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BC Politics

BC’s Drilling and Fracking Credits a $1.2 Billion Subsidy in Recent Years, Researcher Finds

Credits reduce future royalties that frackers owe the public for access to the resource.

Andrew MacLeod 13 Nov 2019 |

Andrew MacLeod is The Tyee’s Legislative Bureau Chief in Victoria and the author of All Together Healthy (Douglas & McIntyre, 2018). Find him on Twitter or reach him at

British Columbia’s government has lost a fight to keep secret how much it provides in credits to companies that drill and frack for natural gas in the province, and the researcher who won the information’s release says the subsidies have totalled more than $1 billion in recent years.

“It’s been quite a battle to get to this stage,” said Ben Parfitt, a resource policy analyst with the B.C. office of the Canadian Centre for Policy Alternatives. “At almost every step of the way the government has refused to provide information on these subsidies.”

In a report released Nov. 13, Parfitt found that over the last two fiscal years the government has provided $1.2 billion in credits to companies drilling deep wells and fracking horizontal wells, a process that involves injecting liquids and chemicals under high pressure to break up rock and extract gas.

Companies including Petronas Energy Canada Ltd., Painted Pony Petroleum, Shell Canada Energy and Cutbank Dawson Gas Resources Ltd. have received hundreds of millions in credits that reduce the future royalty payments they owe to the provincial government for access to the publicly-owned resource.

“We’re out of pocket to the extent that if those credits did not exist, if the program did not exist, then the royalty revenues would be higher,” Parfitt said. Budget documents show that in total the government expects to collect about $250 million a year in natural gas royalties.

The deep well credit program dates back to 2003 when it was intended to help with the development of a type of drilling that has since become normal in the industry, Parfitt said.

“It underwrites a portion of the cost associated with doing the drilling of these deep and horizontal wells,” he said. “Given the nature of the resource, which is largely now in these deeper, denser shale zones, pretty much every well that’s being drilled is going to qualify for credits.”

Parfitt said it’s disturbing how the provincial government is managing a non-renewable resource. “If we’re going to be exploiting these resources — and there’s many reasons why we should not be, given the climate crisis that we’re in — but if we’re going to be exploiting them, we ought to be getting top dollar and we ought not to be subsidizing companies to get those fuels out of the ground.”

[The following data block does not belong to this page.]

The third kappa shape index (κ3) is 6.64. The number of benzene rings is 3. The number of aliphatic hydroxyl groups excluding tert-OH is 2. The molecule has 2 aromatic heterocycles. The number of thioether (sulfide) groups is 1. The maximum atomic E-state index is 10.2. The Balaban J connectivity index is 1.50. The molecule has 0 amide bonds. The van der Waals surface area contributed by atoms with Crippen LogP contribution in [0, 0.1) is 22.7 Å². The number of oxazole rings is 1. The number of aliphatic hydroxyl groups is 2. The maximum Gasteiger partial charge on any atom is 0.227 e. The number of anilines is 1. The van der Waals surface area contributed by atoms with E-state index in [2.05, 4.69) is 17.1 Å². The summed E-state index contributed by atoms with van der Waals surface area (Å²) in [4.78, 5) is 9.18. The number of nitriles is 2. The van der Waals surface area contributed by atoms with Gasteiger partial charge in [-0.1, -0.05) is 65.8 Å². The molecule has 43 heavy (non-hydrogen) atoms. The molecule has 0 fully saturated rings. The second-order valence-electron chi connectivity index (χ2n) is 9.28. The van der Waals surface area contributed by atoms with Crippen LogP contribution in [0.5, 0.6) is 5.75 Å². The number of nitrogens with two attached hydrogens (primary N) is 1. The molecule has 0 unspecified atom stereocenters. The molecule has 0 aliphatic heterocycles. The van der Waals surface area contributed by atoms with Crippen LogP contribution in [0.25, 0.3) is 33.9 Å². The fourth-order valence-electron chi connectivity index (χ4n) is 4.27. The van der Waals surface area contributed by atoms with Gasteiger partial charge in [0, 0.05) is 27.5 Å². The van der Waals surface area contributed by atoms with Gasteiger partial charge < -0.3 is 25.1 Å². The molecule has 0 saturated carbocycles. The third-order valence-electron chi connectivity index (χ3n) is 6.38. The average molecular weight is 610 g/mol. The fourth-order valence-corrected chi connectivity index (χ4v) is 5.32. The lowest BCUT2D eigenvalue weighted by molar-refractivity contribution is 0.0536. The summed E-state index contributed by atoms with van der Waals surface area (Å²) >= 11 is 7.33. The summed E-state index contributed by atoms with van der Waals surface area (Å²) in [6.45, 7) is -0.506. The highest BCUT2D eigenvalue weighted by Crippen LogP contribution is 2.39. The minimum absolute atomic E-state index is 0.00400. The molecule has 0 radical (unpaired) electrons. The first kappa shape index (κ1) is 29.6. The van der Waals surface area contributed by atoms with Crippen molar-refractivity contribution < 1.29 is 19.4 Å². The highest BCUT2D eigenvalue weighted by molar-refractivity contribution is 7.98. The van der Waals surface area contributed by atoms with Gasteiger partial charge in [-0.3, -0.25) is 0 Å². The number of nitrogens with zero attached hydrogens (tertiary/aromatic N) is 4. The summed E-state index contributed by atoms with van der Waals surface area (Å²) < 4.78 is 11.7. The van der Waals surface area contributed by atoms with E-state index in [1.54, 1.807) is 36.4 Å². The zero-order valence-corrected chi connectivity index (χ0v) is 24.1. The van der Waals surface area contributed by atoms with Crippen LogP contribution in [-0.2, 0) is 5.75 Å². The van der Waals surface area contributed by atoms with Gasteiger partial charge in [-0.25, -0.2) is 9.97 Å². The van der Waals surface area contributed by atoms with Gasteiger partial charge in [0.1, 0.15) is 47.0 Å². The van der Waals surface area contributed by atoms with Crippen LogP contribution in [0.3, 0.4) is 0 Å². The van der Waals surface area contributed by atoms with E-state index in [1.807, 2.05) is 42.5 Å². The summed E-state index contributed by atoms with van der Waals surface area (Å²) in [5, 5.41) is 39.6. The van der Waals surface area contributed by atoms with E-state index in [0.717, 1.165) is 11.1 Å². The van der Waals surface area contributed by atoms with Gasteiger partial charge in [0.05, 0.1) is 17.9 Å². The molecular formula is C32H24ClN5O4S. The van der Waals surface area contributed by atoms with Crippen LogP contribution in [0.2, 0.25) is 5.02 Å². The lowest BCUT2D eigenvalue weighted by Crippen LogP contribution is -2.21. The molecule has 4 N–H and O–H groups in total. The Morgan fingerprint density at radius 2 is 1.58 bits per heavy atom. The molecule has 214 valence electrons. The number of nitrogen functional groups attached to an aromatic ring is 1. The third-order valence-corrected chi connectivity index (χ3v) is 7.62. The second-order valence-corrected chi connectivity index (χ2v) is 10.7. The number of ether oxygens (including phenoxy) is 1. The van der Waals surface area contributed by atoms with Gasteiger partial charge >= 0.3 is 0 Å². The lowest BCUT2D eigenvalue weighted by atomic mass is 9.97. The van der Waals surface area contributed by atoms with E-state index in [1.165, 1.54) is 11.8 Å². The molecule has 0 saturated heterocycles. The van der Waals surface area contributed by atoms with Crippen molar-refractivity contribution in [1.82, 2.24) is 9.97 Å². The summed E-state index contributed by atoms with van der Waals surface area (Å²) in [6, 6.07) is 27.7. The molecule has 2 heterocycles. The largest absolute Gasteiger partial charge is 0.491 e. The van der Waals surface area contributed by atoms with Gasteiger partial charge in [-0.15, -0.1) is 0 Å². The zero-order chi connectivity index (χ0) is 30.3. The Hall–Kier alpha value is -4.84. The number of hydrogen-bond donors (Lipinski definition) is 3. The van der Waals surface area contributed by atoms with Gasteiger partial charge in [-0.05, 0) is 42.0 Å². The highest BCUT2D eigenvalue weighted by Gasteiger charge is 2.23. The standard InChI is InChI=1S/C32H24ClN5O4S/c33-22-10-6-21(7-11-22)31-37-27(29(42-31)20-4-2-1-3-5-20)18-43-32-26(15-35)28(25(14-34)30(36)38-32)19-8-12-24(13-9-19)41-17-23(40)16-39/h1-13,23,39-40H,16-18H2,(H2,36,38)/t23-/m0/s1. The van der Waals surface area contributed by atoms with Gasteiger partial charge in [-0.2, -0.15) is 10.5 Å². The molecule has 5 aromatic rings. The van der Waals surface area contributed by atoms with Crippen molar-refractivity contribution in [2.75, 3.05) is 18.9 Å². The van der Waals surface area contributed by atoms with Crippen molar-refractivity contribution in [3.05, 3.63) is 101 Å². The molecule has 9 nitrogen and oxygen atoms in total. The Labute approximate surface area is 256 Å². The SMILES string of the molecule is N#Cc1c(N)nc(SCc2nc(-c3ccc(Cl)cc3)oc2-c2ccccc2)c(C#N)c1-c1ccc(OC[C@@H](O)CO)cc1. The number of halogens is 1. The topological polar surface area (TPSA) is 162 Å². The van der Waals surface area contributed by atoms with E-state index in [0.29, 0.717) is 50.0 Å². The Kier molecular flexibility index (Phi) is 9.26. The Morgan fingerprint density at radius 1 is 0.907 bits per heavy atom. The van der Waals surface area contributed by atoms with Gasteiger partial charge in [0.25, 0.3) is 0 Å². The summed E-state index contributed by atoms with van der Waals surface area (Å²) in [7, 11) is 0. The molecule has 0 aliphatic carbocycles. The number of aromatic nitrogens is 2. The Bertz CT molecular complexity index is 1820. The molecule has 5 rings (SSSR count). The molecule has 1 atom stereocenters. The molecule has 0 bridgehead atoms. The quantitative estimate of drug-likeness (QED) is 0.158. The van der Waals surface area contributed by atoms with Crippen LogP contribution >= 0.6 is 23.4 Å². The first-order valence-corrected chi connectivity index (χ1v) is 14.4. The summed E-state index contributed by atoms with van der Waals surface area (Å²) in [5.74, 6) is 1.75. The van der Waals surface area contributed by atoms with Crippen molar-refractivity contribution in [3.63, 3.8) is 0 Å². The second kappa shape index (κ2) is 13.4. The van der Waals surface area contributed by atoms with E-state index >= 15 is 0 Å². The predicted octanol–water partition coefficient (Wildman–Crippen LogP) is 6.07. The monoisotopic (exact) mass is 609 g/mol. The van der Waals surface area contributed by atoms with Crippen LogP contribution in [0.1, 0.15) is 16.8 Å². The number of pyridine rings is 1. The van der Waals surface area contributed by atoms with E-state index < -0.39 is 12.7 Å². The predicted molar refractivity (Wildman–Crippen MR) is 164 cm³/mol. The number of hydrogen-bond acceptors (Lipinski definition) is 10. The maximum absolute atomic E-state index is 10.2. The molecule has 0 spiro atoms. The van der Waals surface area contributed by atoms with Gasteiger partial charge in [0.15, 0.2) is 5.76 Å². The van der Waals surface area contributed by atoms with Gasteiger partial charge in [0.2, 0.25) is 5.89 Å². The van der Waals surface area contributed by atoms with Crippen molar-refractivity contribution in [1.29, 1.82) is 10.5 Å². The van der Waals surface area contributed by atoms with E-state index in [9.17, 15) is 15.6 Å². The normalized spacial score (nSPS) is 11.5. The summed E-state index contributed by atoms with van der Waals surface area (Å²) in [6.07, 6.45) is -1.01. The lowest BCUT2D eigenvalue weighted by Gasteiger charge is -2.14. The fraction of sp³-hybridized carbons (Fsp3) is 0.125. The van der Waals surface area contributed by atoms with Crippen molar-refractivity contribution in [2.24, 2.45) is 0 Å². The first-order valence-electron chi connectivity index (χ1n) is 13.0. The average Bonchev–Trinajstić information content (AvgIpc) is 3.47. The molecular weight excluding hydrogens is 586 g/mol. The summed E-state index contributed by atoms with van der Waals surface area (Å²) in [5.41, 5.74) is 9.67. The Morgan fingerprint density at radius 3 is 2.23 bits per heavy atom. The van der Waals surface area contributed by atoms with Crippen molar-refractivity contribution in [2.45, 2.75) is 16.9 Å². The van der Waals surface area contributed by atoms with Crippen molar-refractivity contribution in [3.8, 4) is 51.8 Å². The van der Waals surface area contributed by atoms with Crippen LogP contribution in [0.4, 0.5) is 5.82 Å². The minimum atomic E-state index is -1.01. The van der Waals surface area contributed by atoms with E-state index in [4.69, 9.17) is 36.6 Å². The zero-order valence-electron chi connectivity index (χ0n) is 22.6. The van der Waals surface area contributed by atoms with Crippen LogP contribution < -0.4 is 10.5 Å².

B.C. Finance Minister Carole James was unavailable for an interview.

In response to a request for comment, an official with the Canadian Association of Petroleum Producers sent a fact sheet that says royalty credit programs help maintain competitiveness, stimulate investment and build a strong economy.

“Royalty credit programs take into account unique development and production costs for natural gas in the province,” it said. “A royalty credit program is designed to bring shared benefit to government and industry and is not a subsidy from government to industry.” Credits are in fact earned by industry, it said.

The credit “encourages producers to develop deeper, higher-cost resources that require additional capital investment,” it said, adding that even when wells have received credits they still pay minimum royalties, and at the end of a well’s life the companies remain responsible for all decommissioning and reclamation costs.

CAPP added that the B.C. deep well credits were worth $270 million in 2017-18, considerably less than the $700 million included in Parfitt’s report. It’s unclear what the source of the discrepancy is, but Parfitt said his figure came from records from the provincial finance ministry and he didn’t know why CAPP’s figure would be different.

Parfitt said it took two years and a ruling from the Office of the Information and Privacy Commissioner to get the government to release the information on the deep well credit program.

“One can speculate the reason for being so reticent is that frankly, it looks bad,” he said. “It looks as though the government is essentially underwriting the cost of these operations and the net effect is the public is short changed, ultimately, on the return for those resources being extracted.”

He said he is still working to find out how much each company actually pays in royalties so the amounts can be compared to the credits they’ve received. “We’re going to see when that information finally comes out that the royalty rates are dramatically reduced for each company as a result of these credits that are being banked year in and year out.”

The program began under a BC Liberal government, but has been maintained by the NDP minority government that governs with the support of three Green party MLAs.

“From what I’ve seen over the course of the last few years, there’s really nothing to distinguish the current government from the Liberal governments that went before it,” Parfitt said. “If you look at the continuum of regulation of this industry there has been very, very little to distinguish the NDP and the Liberals on the gas file over the years.”  [Tyee]

Read more: Energy, BC Politics

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